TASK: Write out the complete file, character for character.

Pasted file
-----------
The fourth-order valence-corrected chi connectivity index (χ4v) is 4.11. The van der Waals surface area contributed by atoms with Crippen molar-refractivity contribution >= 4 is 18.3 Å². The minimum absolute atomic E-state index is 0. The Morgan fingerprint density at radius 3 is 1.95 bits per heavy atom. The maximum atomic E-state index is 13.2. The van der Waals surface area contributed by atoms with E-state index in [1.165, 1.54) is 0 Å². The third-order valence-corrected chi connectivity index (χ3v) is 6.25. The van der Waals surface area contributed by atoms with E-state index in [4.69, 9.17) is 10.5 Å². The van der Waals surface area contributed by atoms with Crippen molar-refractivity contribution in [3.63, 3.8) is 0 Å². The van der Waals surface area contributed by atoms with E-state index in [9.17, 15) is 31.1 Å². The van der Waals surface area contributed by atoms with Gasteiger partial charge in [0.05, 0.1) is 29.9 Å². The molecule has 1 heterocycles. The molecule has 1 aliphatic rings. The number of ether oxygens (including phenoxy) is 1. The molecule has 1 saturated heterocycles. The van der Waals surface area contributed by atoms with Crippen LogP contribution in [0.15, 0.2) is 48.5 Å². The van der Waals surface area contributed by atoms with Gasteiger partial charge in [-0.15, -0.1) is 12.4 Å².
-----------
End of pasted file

The fourth-order valence-corrected chi connectivity index (χ4v) is 4.11. The van der Waals surface area contributed by atoms with Crippen molar-refractivity contribution >= 4 is 18.3 Å². The minimum absolute atomic E-state index is 0. The Morgan fingerprint density at radius 3 is 1.95 bits per heavy atom. The maximum atomic E-state index is 13.2. The van der Waals surface area contributed by atoms with E-state index in [1.165, 1.54) is 0 Å². The third-order valence-corrected chi connectivity index (χ3v) is 6.25. The van der Waals surface area contributed by atoms with E-state index in [4.69, 9.17) is 10.5 Å². The van der Waals surface area contributed by atoms with Crippen molar-refractivity contribution in [3.63, 3.8) is 0 Å². The van der Waals surface area contributed by atoms with E-state index in [9.17, 15) is 31.1 Å². The van der Waals surface area contributed by atoms with Gasteiger partial charge in [0.05, 0.1) is 29.9 Å². The molecule has 1 heterocycles. The molecule has 1 aliphatic rings. The number of ether oxygens (including phenoxy) is 1. The molecule has 1 saturated heterocycles. The van der Waals surface area contributed by atoms with Crippen LogP contribution in [0.15, 0.2) is 48.5 Å². The van der Waals surface area contributed by atoms with Gasteiger partial charge in [-0.15, -0.1) is 12.4 Å².